;PilE NIX A: SSURANCE 00. LTD. ESTD. 1782. IORKEIS' CDMPENSATION. FIRE. ACOIDENT. LOSSES PAID EXCEED 000,000. SLoe.ashy mIUH FIRES and by LICHTNING are mnade good by this tompany. AGENTS WANTED. vIomAN 461 ro 471 B?URKE ST., OMc._ MELBOURNE, DALCETY & CO LTJ., ACENTS. Export Turkeys 10,000 WANTED. Heavy Birds, 7d. per lb. live weight. Old Fowls, top market price. Send for Price List B. No Cartage or Com mission chnrgedi. DAVID HYLAND & SONS. Exporters. Sennitt's Freezing Works, MELBOURNE. BENDIGO. PITT'S POISONED WHEAT. For destroying Rats, Mice, Sparrows and'Parrots, etc. It is the only certain and Genuine preparation. Refuse all imitations. In Sd. (large 11-) yellow packets; c/G Farmers' Tins. Several farmers were sitting around the fire in the country inn and tellinig how the potato pests itad got into their crops. Said onte: "Them pests itte mtty whole crop in two weeks." Then tlolther spoke up: "They ate ttty crop in two days, and then sat arouttid on the trees ...
NOBLE PARK. [Newspaper Article] — Dandenong Advertiser and Cranbourne, Berwick and Oakleigh Advocate — 9 July 1914
NOI3LE 'ARUK. Arbor day was colebrated at Nob!e Park on Saturday afternoon last. The 4-ahar?,nlthle?State.aoo~l..Ah qol co-operated to make the day a sueccees. Many members of tile Progress Associ tion worked hard all the afternoon malking treeguards and placing them in position. After the childlren, under thIu sunperintcdence of the head tacherl , Mr E. Beguin, had finished planting the treen, they wore given afternoon tea and lollies by the ladies of the school coumnmitee and otl:her nlay friends. The trees planted were nearly all Australian. This was done at timhe suggestion of Mr C. J. leattyl , a muember of the Progress Association.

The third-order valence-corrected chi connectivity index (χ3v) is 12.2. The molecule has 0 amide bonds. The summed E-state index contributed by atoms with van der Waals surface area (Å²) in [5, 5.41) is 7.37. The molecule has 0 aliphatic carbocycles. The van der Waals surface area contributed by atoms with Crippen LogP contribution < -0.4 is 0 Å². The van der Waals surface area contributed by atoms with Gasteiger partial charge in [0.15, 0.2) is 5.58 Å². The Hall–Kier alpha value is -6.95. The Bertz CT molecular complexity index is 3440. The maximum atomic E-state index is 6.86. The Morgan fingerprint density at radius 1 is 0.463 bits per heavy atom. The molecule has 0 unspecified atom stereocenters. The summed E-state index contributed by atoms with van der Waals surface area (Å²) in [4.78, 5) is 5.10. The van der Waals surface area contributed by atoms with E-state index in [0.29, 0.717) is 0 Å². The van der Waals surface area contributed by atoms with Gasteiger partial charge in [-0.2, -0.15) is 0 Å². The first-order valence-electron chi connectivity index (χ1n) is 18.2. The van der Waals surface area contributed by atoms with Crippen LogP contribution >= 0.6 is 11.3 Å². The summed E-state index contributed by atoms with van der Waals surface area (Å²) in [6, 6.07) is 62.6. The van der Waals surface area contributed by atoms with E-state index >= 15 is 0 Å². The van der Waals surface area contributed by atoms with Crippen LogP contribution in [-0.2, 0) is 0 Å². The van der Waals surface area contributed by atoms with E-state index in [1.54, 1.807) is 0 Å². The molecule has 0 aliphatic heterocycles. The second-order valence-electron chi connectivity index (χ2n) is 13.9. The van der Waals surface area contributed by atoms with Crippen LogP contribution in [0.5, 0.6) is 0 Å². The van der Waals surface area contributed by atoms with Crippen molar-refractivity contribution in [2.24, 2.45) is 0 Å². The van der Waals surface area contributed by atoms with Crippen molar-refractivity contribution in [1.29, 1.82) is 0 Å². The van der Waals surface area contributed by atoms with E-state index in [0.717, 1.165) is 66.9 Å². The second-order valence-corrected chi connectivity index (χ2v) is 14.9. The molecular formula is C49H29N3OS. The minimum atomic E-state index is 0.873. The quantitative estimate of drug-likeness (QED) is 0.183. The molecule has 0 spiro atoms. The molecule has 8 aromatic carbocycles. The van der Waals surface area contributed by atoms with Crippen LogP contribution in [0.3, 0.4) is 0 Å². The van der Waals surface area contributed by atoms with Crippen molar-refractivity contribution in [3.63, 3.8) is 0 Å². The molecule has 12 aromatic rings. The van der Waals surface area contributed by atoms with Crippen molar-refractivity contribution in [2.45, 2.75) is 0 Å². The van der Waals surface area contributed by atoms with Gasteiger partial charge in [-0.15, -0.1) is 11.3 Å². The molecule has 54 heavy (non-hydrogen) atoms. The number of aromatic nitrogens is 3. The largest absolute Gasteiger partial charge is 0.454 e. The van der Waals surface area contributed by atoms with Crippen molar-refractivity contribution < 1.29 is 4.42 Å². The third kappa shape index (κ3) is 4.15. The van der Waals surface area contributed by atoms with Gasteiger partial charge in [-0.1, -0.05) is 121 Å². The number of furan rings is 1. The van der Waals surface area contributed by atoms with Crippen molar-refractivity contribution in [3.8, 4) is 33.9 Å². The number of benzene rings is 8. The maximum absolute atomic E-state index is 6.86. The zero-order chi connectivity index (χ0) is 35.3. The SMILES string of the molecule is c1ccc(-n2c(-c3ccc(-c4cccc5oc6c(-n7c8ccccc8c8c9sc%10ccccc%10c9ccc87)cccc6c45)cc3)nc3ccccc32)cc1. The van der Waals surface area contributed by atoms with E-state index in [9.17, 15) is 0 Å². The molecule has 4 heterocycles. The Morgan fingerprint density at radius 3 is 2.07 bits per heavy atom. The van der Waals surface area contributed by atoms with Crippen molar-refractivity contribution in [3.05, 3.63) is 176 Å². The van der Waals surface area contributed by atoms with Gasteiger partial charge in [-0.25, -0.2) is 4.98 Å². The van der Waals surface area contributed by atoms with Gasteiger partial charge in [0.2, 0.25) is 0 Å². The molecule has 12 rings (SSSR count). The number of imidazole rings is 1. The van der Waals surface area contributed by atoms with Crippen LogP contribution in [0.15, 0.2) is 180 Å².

Just Right. [Newspaper Article] — Dandenong Advertiser and Cranbourne, Berwick and Oakleigh Advocate — 9 July 1914
Just Right. Last year a certain Lancashire far mer bought two barrels of beer. One of the barrels turned out to be sour. The farmer said he would send it back, but his wife, kind woman, sug gested it would do for the men in the hayfield, and it was sen1t into the field. The next day the farmer went ta the men, and said to the foreman: "\0'hat kind of beer was that I sent u 'll." answered the n:u1. "It was ~ii V `Jut right.' . - mWhat 'do yoU msenmsms".-tl4lslet ar, 01cr. "Well, if it had been any worse we couldn't have supped it, and if it had been any better we ehoulIn't hlve got it."
BERWICK SHIRE COUNCIL. [Newspaper Article] — Dandenong Advertiser and Cranbourne, Berwick and Oakleigh Advocate — 9 July 1914